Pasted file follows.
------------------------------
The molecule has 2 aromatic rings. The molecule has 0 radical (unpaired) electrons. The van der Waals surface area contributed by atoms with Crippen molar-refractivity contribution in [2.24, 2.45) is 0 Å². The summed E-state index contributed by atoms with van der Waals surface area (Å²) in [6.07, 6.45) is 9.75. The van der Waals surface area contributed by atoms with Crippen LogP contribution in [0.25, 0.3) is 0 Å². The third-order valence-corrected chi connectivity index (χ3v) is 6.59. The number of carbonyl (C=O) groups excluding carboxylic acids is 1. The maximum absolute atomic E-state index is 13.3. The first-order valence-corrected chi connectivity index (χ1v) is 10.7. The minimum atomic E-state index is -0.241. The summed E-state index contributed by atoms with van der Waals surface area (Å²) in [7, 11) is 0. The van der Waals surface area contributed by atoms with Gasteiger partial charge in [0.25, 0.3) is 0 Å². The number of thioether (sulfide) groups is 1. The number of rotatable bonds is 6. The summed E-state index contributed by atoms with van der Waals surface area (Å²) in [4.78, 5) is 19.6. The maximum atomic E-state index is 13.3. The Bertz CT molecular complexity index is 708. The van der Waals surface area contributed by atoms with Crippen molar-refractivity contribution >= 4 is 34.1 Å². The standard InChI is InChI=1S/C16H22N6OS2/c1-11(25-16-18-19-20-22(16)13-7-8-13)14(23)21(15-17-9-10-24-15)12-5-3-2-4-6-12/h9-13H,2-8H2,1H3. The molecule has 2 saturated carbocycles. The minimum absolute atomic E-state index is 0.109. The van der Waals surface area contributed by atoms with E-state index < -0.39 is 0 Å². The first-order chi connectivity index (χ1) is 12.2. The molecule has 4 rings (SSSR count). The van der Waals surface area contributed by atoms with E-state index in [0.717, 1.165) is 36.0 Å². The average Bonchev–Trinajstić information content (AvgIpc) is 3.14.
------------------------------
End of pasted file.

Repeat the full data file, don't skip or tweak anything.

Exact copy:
The molecule has 2 aromatic rings. The molecule has 0 radical (unpaired) electrons. The van der Waals surface area contributed by atoms with Crippen molar-refractivity contribution in [2.24, 2.45) is 0 Å². The summed E-state index contributed by atoms with van der Waals surface area (Å²) in [6.07, 6.45) is 9.75. The van der Waals surface area contributed by atoms with Crippen LogP contribution in [0.25, 0.3) is 0 Å². The third-order valence-corrected chi connectivity index (χ3v) is 6.59. The number of carbonyl (C=O) groups excluding carboxylic acids is 1. The maximum absolute atomic E-state index is 13.3. The first-order valence-corrected chi connectivity index (χ1v) is 10.7. The minimum atomic E-state index is -0.241. The summed E-state index contributed by atoms with van der Waals surface area (Å²) in [7, 11) is 0. The van der Waals surface area contributed by atoms with Gasteiger partial charge in [0.25, 0.3) is 0 Å². The number of thioether (sulfide) groups is 1. The number of rotatable bonds is 6. The summed E-state index contributed by atoms with van der Waals surface area (Å²) in [4.78, 5) is 19.6. The maximum atomic E-state index is 13.3. The Bertz CT molecular complexity index is 708. The van der Waals surface area contributed by atoms with Crippen molar-refractivity contribution >= 4 is 34.1 Å². The standard InChI is InChI=1S/C16H22N6OS2/c1-11(25-16-18-19-20-22(16)13-7-8-13)14(23)21(15-17-9-10-24-15)12-5-3-2-4-6-12/h9-13H,2-8H2,1H3. The molecule has 2 saturated carbocycles. The minimum absolute atomic E-state index is 0.109. The van der Waals surface area contributed by atoms with E-state index < -0.39 is 0 Å². The first-order chi connectivity index (χ1) is 12.2. The molecule has 4 rings (SSSR count). The van der Waals surface area contributed by atoms with E-state index in [0.717, 1.165) is 36.0 Å². The average Bonchev–Trinajstić information content (AvgIpc) is 3.14.